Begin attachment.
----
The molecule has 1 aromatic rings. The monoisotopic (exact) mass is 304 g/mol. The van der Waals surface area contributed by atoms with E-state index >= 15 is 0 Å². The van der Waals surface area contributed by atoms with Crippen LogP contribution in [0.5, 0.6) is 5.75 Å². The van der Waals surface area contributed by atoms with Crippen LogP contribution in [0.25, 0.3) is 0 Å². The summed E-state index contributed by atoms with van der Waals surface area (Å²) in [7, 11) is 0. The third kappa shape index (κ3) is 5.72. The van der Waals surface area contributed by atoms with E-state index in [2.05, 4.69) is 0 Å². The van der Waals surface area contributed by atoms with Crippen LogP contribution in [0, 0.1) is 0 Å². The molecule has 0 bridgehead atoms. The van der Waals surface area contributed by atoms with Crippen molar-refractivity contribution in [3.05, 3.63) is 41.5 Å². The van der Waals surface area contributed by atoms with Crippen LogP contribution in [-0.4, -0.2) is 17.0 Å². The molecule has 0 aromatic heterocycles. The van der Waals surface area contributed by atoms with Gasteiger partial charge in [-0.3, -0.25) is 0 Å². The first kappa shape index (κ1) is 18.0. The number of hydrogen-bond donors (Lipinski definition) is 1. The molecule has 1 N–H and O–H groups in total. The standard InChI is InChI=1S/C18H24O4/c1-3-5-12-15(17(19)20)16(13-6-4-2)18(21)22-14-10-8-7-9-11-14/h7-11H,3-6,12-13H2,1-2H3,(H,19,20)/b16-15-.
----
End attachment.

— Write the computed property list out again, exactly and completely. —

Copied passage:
The molecule has 1 aromatic rings. The monoisotopic (exact) mass is 304 g/mol. The van der Waals surface area contributed by atoms with E-state index >= 15 is 0 Å². The van der Waals surface area contributed by atoms with Crippen LogP contribution in [0.5, 0.6) is 5.75 Å². The van der Waals surface area contributed by atoms with Crippen LogP contribution in [0.25, 0.3) is 0 Å². The summed E-state index contributed by atoms with van der Waals surface area (Å²) in [7, 11) is 0. The third kappa shape index (κ3) is 5.72. The van der Waals surface area contributed by atoms with E-state index in [2.05, 4.69) is 0 Å². The van der Waals surface area contributed by atoms with Crippen LogP contribution in [0, 0.1) is 0 Å². The molecule has 0 bridgehead atoms. The van der Waals surface area contributed by atoms with Crippen molar-refractivity contribution in [3.05, 3.63) is 41.5 Å². The van der Waals surface area contributed by atoms with Crippen LogP contribution in [-0.4, -0.2) is 17.0 Å². The molecule has 0 aromatic heterocycles. The van der Waals surface area contributed by atoms with Gasteiger partial charge in [-0.3, -0.25) is 0 Å². The first kappa shape index (κ1) is 18.0. The number of hydrogen-bond donors (Lipinski definition) is 1. The molecule has 1 N–H and O–H groups in total. The standard InChI is InChI=1S/C18H24O4/c1-3-5-12-15(17(19)20)16(13-6-4-2)18(21)22-14-10-8-7-9-11-14/h7-11H,3-6,12-13H2,1-2H3,(H,19,20)/b16-15-.